ST. LAWRENCE COUNTY (WSYR-TV) — The Food and Drug Administration (FDA) has released new guidelines aimed at limiting lead concentrations in processed baby foods, making parents reconsider what food they are feeding their babies.

The FDA has been working to reduce the amount of lead and other environmental
contaminants in foods since the 1980’s, and in their new guidelines, the limit of lead part per billion (PPB) in baby food has changed.

The St. Lawrence County Public Health Department is bringing attention to this public health issue as lead is a poisoning problem that can be especially harmful to young children due to their small size, and developing brains.

The reason why lead is in so many products is because it’s a naturally occurring element that comes from the earth. That’s why fruits, vegetables, grains and more products that grow from the earth can absorb contaminants like lead the same way they absorb all their nutrients.

Therefore, it’s not possible to eliminate it entirely from the food supply, but it is possible to limit the amount of food you eat containing lead, even if it’s a low amount in PPB.

The most concerning issue with lead is that it can accumulate in the body, so over time, small amounts can add up.

The new FDA lead limits include the following:

  • 10 PPB in fruits, vegetables, and meats packaged in baby food jars, pouches, tubs, and boxes
  • 20 PPB for dry cereals
  • 20 PPB for root vegetables

If you’re wondering how to limit your baby’s exposure to lead, there are some things you can do to help.

The St. Lawrence County Public Health Department has made a list of helpful tips to reduce your baby’s lead exposure and recommends doing the following.

How to reduce your child’s exposure to lead and other toxic metals:

Serve a variety of foods

  • Providing a diverse diet can help provide an array of vitamins and nutrients that may offset the damage caused by lead.
  • Parents should focus on foods that are high in Iron, Calcium, & Vitamin C.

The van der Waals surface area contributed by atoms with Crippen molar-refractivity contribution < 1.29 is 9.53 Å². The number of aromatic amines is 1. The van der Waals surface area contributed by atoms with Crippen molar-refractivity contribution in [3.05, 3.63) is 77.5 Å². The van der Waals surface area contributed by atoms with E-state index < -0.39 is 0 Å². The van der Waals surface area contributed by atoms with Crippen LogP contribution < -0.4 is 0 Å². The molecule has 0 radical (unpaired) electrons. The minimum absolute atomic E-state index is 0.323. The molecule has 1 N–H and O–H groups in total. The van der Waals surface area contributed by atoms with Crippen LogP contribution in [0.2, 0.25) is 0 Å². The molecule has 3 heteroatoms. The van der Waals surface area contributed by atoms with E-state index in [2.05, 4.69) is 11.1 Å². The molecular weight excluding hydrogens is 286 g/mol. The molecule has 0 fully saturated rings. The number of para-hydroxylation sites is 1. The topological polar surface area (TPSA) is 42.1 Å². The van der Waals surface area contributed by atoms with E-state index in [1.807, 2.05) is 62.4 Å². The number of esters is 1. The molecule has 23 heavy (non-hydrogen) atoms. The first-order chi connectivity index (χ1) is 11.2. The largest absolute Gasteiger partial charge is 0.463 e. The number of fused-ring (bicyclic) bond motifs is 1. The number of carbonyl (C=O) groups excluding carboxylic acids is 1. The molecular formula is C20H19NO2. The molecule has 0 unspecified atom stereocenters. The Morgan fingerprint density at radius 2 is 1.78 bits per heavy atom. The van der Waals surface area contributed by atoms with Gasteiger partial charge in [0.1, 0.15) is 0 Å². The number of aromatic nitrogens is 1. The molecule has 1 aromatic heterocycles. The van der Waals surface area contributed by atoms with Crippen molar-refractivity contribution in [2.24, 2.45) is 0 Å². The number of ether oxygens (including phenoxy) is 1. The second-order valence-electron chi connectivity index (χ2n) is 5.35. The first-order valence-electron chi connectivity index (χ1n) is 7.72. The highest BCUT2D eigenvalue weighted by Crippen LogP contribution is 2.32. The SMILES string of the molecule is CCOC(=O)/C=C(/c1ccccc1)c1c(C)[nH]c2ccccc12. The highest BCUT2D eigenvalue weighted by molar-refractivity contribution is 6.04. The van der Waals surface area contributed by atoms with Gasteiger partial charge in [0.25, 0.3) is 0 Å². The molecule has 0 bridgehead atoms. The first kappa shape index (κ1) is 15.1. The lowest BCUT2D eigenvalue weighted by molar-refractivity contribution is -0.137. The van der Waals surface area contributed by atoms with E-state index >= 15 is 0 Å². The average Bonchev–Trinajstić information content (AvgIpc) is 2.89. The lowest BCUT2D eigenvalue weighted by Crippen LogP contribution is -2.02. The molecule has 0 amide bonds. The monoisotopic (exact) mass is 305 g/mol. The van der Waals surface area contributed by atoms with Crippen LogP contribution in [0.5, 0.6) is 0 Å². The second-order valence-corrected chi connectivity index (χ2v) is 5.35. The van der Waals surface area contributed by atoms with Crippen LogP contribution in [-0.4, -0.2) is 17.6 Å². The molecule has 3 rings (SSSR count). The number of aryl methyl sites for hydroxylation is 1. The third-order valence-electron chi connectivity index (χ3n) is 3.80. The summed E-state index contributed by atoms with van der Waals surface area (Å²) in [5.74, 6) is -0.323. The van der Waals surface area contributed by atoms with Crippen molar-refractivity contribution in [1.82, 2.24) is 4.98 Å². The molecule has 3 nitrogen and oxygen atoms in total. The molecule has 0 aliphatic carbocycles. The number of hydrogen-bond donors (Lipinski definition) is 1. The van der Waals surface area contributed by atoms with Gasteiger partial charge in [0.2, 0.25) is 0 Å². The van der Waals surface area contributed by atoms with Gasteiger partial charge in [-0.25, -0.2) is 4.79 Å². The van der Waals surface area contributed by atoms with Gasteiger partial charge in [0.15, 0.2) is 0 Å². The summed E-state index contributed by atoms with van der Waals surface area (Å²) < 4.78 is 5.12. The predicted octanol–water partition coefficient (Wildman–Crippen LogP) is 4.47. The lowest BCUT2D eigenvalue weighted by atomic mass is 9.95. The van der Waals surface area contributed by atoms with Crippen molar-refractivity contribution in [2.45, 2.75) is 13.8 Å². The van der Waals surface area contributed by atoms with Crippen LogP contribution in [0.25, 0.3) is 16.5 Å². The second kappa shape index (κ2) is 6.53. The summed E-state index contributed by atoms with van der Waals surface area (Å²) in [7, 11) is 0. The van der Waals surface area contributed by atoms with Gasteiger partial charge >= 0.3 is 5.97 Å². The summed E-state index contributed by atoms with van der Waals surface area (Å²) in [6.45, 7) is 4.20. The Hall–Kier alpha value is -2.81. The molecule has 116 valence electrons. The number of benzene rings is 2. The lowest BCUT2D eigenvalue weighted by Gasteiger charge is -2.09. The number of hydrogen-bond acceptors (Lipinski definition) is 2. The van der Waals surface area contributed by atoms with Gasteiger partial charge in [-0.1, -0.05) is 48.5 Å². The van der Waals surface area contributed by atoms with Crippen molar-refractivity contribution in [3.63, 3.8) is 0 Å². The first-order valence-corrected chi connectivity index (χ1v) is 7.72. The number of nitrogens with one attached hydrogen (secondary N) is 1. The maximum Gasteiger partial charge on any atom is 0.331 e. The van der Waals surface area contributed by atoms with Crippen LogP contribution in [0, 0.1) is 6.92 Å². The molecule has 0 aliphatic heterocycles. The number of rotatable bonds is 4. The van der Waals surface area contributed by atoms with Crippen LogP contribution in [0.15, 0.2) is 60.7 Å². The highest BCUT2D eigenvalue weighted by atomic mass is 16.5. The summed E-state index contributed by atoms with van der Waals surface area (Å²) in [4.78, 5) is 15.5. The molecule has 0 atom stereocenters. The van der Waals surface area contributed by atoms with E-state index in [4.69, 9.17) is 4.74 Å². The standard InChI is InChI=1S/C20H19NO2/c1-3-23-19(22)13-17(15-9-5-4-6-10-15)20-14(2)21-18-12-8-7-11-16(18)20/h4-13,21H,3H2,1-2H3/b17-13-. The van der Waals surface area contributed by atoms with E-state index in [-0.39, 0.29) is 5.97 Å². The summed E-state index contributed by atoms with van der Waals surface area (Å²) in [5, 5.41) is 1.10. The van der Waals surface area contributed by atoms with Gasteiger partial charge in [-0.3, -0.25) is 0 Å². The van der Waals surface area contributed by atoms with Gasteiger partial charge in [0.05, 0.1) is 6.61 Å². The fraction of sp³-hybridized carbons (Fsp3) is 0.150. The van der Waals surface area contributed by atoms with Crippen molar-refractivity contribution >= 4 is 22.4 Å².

• Iron can help protect against the harmful effects of lead and is found in eggs, peanut
      butter, whole grains and lean protein.
    • Calcium can make it more difficult for lead to be absorbed in the body and is found in
      dairy, dried fruits, and almonds.
    • Vitamin C helps the body better absorb iron & calcium and is found in fruits, peppers,
      and tomatoes.

Read food labels

  • Be sure to check the list of ingredients to ensure that baby foods offer the variety they claim. For example, many flavor blends often end up listing sweet potatoes as their first ingredient even though the packaging might advertise a kale/pear or spinach/pumpkin flavor.

Switch up grains

  • Rice cereals often contain higher levels of metals than other crops. Try incorporating oats, barley, couscous, quinoa, farro and multi-grain infant cereals.
  • Try to avoid foods with rice milk and brown rice syrup.

Avoid fruit juice

  • Offer young children fruit slices rather than fruit juice. Many fruit juices, particularly apple and grape, may contain high levels of heavy metals.

Have your water supply tested

  • Heavy metals can get into tap water. Test your well for contaminants every 3-5 years.
  • Pipes in older homes might contain lead. Have your water tested for free by contacting the Bureau of Water Supply Protection at 518-402-7650 or email

Address lead hazards in your home

Lead-based paint was banned in 1978. In St. Lawrence County, nearly 75% of our homes were built before this ban and as a result, many parents may be unaware that their homes contain lead hazards.

Keep your home lead-safe:

  • Fix areas with chipped & peeling paint.
  • Regularly clean floors, windowsills, and surfaces with a wet cloth or mop.
  • Use cold flushed tap water for mixing formula, drinking, or cooking.
  • Follow safe practices for removing lead-based paint or hire lead-safe contractors. Find local
    lead-safe renovators here.
  • If interested, register for a free lead-safe renovation course here.
  • Your home may be eligible for free home renovations to reduce lead hazards. Call the North Country Housing Council at 315-386-8576 to see if you qualify.
  • Don’t smoke or vape
  • Smoke from both regular and e-cigarettes may expose children to heavy metals, including lead